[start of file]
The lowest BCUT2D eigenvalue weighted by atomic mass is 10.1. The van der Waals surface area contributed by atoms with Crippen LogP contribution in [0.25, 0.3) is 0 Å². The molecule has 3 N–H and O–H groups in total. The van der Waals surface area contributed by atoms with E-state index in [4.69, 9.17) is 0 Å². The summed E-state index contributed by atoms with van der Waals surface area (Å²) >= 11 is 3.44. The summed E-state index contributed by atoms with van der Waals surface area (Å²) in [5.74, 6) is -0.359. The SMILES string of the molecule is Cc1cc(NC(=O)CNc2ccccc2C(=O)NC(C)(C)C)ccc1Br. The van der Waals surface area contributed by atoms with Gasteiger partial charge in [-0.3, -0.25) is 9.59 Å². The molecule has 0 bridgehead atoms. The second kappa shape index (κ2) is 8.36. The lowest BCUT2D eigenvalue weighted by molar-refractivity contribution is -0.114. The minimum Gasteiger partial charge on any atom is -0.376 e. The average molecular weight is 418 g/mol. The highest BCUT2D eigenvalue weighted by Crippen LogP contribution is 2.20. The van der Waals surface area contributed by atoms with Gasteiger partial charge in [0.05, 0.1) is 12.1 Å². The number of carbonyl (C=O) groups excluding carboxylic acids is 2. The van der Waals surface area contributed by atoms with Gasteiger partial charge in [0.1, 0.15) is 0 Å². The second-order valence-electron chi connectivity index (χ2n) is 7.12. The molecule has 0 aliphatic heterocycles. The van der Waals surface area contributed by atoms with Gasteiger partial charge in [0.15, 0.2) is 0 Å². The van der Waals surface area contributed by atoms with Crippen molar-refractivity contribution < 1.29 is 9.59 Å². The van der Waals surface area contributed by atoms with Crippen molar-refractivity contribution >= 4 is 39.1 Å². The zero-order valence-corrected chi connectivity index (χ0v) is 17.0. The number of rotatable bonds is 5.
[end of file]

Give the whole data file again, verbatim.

The lowest BCUT2D eigenvalue weighted by atomic mass is 10.1. The van der Waals surface area contributed by atoms with Crippen LogP contribution in [0.25, 0.3) is 0 Å². The molecule has 3 N–H and O–H groups in total. The van der Waals surface area contributed by atoms with E-state index in [4.69, 9.17) is 0 Å². The summed E-state index contributed by atoms with van der Waals surface area (Å²) >= 11 is 3.44. The summed E-state index contributed by atoms with van der Waals surface area (Å²) in [5.74, 6) is -0.359. The SMILES string of the molecule is Cc1cc(NC(=O)CNc2ccccc2C(=O)NC(C)(C)C)ccc1Br. The van der Waals surface area contributed by atoms with Gasteiger partial charge in [-0.3, -0.25) is 9.59 Å². The molecule has 0 bridgehead atoms. The second kappa shape index (κ2) is 8.36. The lowest BCUT2D eigenvalue weighted by molar-refractivity contribution is -0.114. The minimum Gasteiger partial charge on any atom is -0.376 e. The average molecular weight is 418 g/mol. The highest BCUT2D eigenvalue weighted by Crippen LogP contribution is 2.20. The van der Waals surface area contributed by atoms with Gasteiger partial charge in [0.05, 0.1) is 12.1 Å². The number of carbonyl (C=O) groups excluding carboxylic acids is 2. The van der Waals surface area contributed by atoms with Gasteiger partial charge in [0.1, 0.15) is 0 Å². The second-order valence-electron chi connectivity index (χ2n) is 7.12. The molecule has 0 aliphatic heterocycles. The van der Waals surface area contributed by atoms with Gasteiger partial charge in [0.15, 0.2) is 0 Å². The van der Waals surface area contributed by atoms with Crippen molar-refractivity contribution < 1.29 is 9.59 Å². The van der Waals surface area contributed by atoms with Crippen molar-refractivity contribution >= 4 is 39.1 Å². The zero-order valence-corrected chi connectivity index (χ0v) is 17.0. The number of rotatable bonds is 5.